© Peter Hodgkinson 2016
Modern preoccupations rest sentimentally on the presumed suffering and trauma of the individual soldier – the soldier as ‘victim’.
Undoubtedly serving in the trenches was a feat of endurance, and the question is often posed: ‘How did they do it?’
Peters’ second book on the war addresses just this question – how those who fought dealt with hardship, fear and death.
Its focus is on resilience and coping. It examines the attitudes and beliefs about the expression of thoughts and emotions of the Edwardian era, particularly the pervasive influence of Stoicism and the emphasis on manliness and its impact on thought and behaviour in the trenches.
It demonstrates how it is possible to misunderstand the nature of friendship as a support, or the role of religion.
If the Great War soldier’s coping mechanisms are to be understood, then we must move away from the modern view of how ‘stress’ is best dealt with and understand the sustaining power of the attitudes of the time which have somehow come to be seen as archaic and irrelevant.
Glum Heroes was published by Helion in September 2016, and can be ordered from Amazon
A five star review on Amazon describes Glum Heroes thus:
‘This is one of the best books I've read on the Great War in thirty years and more of interest in it. It tells you how it was to be a human being in the conflict, and the varying responses and coping mechanisms used. And it places the emotional responses to the soldiers war into a contemporary background so we don't see things from a century ago through modern eyes. Absolutely superb.’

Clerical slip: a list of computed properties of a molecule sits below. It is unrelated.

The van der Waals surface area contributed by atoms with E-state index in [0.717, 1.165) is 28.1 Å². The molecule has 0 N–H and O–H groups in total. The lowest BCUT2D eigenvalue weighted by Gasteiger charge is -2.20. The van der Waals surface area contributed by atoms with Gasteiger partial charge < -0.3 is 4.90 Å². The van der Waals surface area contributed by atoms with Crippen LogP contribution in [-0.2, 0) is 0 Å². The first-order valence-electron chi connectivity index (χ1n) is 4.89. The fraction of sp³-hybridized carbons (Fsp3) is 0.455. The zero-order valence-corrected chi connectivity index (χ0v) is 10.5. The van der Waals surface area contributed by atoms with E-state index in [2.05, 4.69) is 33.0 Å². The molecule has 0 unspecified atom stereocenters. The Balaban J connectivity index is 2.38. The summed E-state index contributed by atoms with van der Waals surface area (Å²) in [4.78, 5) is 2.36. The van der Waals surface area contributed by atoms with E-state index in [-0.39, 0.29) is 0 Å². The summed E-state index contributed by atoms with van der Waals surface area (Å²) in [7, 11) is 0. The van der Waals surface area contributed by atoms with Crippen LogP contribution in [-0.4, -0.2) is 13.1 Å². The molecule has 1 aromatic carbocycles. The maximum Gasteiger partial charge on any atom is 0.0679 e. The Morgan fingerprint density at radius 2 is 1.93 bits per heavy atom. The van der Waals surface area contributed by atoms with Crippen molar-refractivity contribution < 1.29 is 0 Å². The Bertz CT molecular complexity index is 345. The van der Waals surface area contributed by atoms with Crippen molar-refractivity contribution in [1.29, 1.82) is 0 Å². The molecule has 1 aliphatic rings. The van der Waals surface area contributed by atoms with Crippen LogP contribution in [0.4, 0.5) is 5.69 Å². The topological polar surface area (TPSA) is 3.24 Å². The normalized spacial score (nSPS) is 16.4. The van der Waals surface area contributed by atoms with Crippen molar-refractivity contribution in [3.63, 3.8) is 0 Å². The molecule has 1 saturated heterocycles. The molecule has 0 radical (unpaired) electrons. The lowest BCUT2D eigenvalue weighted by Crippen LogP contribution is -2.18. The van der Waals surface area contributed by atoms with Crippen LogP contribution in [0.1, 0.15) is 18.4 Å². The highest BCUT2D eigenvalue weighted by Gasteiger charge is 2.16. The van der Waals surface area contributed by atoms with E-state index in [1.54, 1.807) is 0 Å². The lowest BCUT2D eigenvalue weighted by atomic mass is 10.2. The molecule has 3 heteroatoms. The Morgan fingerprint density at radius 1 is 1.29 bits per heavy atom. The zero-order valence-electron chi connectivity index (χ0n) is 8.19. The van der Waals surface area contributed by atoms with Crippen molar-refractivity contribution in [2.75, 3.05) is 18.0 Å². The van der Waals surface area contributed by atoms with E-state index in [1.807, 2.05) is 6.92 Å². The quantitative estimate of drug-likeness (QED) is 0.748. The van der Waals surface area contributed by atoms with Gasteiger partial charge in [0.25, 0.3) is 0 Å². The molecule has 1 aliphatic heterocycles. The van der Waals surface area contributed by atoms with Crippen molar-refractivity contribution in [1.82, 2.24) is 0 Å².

Soldiers of the Queen:
‘Glum Heroes confirms our admiration for the Western Front soldiers. It is neither 'feel-
Newsletter of the Society of the Friends of the National Army Museum:
‘This volume deserves attention as it is written by a practitioner who knows about of what he speaks. It avoids both sentimentalism and the easy trap of viewing earlier times from a modern moral perspective. Most highly recommended, and far beyond just students of the First World War.’
Stand To!, The Journal of the Western Front Association, notes:
‘The length and breadth of research, the reach and depth of analysis and the incisive writing’.
‘This is a challenging re-
Alexander Falbo historian in residence at the Marine Corps University wrote:
“One of my favourite pieces to emerge from the recent scholarship. A masterly interdisciplinary synthesis.”